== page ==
There’s nothing like a good round of hand washing. We sing our ABCs, scrub away, and gaze longingly at our reflections for 20 seconds. But what do the white coat wearing smarty pants tell us as to why we have to follow each of these steps? The CDC has broken it all down for us and now Ozark River is going to dive a little deeper too.
“Wet your hands with clean, running water (warm or cold), turn off the tap, and apply
Using running water from a clean source, as opposed to stagnant, possibly contaminated water avoids any immediate germs getting on those hands before you even start. According to extensive research, the initial water temperature “does not appear to affect microbe removal.” However, hot water is more effective at removing other substances (e.g. oil) that can breed bacteria. When hot water is available, it’s best to use it. Next come turning off the tap, which is simply good for the planet in general, and soap.
Now, this is where it gets a little tricky. In 2016, the FDA released a statement explaining how anti-bacterial soaps and those not specifically labeled as anti-bacterial were no different in their performance. Using any soap and water together is the way to go, regardless of whether it’s marketed as “anti-bacterial” or not. Soap also plays a bit of a mind trick on us. Studies show that when soap is on our hands, we tend to scrub more intensely and for longer than when
“Lather your hands by rubbing them together with the soap. Lather the backs of your hands,
between your fingers, and under your nails.”
Making sure the soap reaches all parts of your hands means there’s more of a chance
that friction from scrubbing lifts off any unwanted substances, germs, and bacteria. Pay special attention to underneath your fingernails too. The level of germs under your fingernails can be higher than the level on your toilet seat. Yes, we know how horrific that is which is
why we mentioned it.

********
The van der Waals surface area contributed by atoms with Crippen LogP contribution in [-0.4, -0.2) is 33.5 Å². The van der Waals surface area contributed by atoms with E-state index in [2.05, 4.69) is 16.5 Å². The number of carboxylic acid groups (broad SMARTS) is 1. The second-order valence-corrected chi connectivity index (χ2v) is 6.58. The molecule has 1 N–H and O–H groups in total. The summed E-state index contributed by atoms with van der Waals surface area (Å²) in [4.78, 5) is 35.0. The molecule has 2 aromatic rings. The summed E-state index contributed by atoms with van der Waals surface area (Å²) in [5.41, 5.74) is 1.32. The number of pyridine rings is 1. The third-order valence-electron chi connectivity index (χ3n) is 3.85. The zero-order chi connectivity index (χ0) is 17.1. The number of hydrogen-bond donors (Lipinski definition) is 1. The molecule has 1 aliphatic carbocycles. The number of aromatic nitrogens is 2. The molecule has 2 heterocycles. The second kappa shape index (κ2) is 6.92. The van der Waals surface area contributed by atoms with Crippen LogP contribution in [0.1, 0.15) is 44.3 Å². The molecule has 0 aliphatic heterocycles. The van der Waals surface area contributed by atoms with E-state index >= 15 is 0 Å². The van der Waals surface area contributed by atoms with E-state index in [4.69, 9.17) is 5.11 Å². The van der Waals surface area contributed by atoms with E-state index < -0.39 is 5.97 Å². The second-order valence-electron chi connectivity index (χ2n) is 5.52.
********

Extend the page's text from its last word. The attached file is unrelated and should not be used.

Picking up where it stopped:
“Scrub your hands for at least 20 seconds. Need a timer? Hum the “Happy Birthday” song from
beginning to end twice.”
The 20 seconds may seem arbitrary and “determining the optimal length of time for hand washing is difficult because few studies about the health impacts of altering hand washing times have been done.” However, when comparing shorter bouts of hand washing with ones between 15-30 seconds, the longer stints resulted in fewer contaminants at the end.
It’s also important to mention that length of hand washing should be gauged per situation. The dirtier your hands are or the more likely it was you encountered germs or bacteria, the longer you should wash up. The CDC gives the appropriate example of comparing someone at home making lunch and a surgeon washing up after surgery.
“Rinse your hands well under clean, running water.”
Rinsing after lathering and scrubbing sends all the loosened contaminants on your hands down the drain. Similar to Step 1, rinsing with running water avoids anything harmful living in still sources of water.
“Dry your hands using a clean towel or air dry them.”
Germs and bacteria like wet hands 1000 times more than dry hands. So, make sure you dry them thoroughly either with an unused towel or by letting them air dry for 20-30 seconds. The best
way to dry your hands is still contested, but the action itself is key to coming full circle clean regardless.
There we have it folks-the why behind hand washing. So, keep on scrubbing everybody.